#3 - Hip Crossover*

This is another exercise that I don’t use as frequently, simply because it focuses on lumbar spine mobility vs. hip mobility.

If someone has nerve based issues I prefer the Yoga Twist or Cat/Camel exericses. Remember, these are’t mobility drills as much as NEURAL FLOSSING exercises.

#4 - Iron Cross*

Much like the prone scorpion, with this exercise the devil is in the details. If you don’t have a coach or trainer to cue you properly, use a different exercise that also focuses on lengthening the lateral hip structure such as S-S leg swings.

#5 - Hip Cradle*

This is really the only exercise that I don’t agree with. I think there are just too many leaps in the logic.

With a mobility drill (as we outline in M2) the goal is to acutely alter the stiffness of the muscle to prepare yourself for training. However, this position is then compared to the cross-legged position that many people assume while sitting. The problem is, there’s a fundamental difference here. In a mobility drill, you move in and out of the ROM rather quickly. In a long duration static stretch (like sitting in the cross-legged position), you’re obviously holding for an extended period of time. Therefore, the tissues repond differently.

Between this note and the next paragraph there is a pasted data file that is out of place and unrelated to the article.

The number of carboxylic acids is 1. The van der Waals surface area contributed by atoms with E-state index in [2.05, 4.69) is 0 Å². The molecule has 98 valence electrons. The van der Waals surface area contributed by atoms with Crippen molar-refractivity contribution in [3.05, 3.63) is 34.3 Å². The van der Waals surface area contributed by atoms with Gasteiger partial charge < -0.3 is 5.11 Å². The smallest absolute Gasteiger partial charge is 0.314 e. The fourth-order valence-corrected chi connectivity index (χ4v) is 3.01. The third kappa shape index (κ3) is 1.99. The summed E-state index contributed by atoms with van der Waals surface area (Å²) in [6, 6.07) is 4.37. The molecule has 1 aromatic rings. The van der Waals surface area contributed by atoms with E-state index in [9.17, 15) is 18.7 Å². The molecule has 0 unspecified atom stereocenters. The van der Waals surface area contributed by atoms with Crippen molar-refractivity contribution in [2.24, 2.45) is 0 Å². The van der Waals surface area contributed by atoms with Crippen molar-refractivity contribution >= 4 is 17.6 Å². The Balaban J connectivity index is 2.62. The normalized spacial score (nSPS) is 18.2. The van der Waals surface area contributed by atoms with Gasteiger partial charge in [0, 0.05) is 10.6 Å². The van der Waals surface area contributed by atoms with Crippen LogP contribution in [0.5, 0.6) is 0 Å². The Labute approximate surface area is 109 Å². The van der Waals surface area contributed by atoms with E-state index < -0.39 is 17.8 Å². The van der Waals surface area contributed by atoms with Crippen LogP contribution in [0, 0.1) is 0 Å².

In a mobility drill, the goal is to alter stiffness to prepare yourself for quality movements in training. With long duration static stretching, the goal is to actually add sarcomeres and increase the length of the tissue. So to say that doing this exercise as a mobility drill is the same as holding this position for an extended period of time is quite a leap of logic.

In my experience, this exercise when used as a mobility drill is not going to lead to an increased risk of hip impingement or instability. If you sit in this position for extended periods of time, then yes, this may be an issue. But as a mobility drill, I don’t think there’s any need to remove it from your programming unless it’s painful or not giving you the intended benefits.